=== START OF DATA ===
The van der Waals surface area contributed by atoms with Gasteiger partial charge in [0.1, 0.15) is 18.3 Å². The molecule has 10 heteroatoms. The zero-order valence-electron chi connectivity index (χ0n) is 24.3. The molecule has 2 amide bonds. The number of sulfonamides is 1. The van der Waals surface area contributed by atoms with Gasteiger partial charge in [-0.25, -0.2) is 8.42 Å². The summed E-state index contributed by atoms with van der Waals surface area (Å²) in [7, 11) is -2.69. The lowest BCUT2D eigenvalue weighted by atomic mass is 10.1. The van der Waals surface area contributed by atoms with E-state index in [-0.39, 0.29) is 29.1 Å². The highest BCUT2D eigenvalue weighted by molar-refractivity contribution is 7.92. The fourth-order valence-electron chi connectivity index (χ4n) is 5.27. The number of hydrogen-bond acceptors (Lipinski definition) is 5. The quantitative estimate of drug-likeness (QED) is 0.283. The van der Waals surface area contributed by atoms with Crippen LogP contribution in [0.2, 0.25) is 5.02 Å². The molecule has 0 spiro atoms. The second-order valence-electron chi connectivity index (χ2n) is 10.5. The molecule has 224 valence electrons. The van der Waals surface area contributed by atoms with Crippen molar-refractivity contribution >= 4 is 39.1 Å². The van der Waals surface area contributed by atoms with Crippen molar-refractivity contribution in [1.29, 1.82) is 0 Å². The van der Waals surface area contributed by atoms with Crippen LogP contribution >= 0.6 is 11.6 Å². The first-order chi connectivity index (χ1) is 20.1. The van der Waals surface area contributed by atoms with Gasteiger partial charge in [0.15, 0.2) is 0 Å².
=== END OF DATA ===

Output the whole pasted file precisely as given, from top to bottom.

The van der Waals surface area contributed by atoms with Gasteiger partial charge in [0.1, 0.15) is 18.3 Å². The molecule has 10 heteroatoms. The zero-order valence-electron chi connectivity index (χ0n) is 24.3. The molecule has 2 amide bonds. The number of sulfonamides is 1. The van der Waals surface area contributed by atoms with Gasteiger partial charge in [-0.25, -0.2) is 8.42 Å². The summed E-state index contributed by atoms with van der Waals surface area (Å²) in [7, 11) is -2.69. The lowest BCUT2D eigenvalue weighted by atomic mass is 10.1. The van der Waals surface area contributed by atoms with E-state index in [-0.39, 0.29) is 29.1 Å². The highest BCUT2D eigenvalue weighted by molar-refractivity contribution is 7.92. The fourth-order valence-electron chi connectivity index (χ4n) is 5.27. The number of hydrogen-bond acceptors (Lipinski definition) is 5. The quantitative estimate of drug-likeness (QED) is 0.283. The van der Waals surface area contributed by atoms with Crippen LogP contribution in [0.2, 0.25) is 5.02 Å². The molecule has 0 spiro atoms. The second-order valence-electron chi connectivity index (χ2n) is 10.5. The molecule has 224 valence electrons. The van der Waals surface area contributed by atoms with Crippen molar-refractivity contribution >= 4 is 39.1 Å². The van der Waals surface area contributed by atoms with Crippen molar-refractivity contribution in [1.29, 1.82) is 0 Å². The van der Waals surface area contributed by atoms with Crippen LogP contribution >= 0.6 is 11.6 Å². The first-order chi connectivity index (χ1) is 20.1. The van der Waals surface area contributed by atoms with Gasteiger partial charge in [0.15, 0.2) is 0 Å².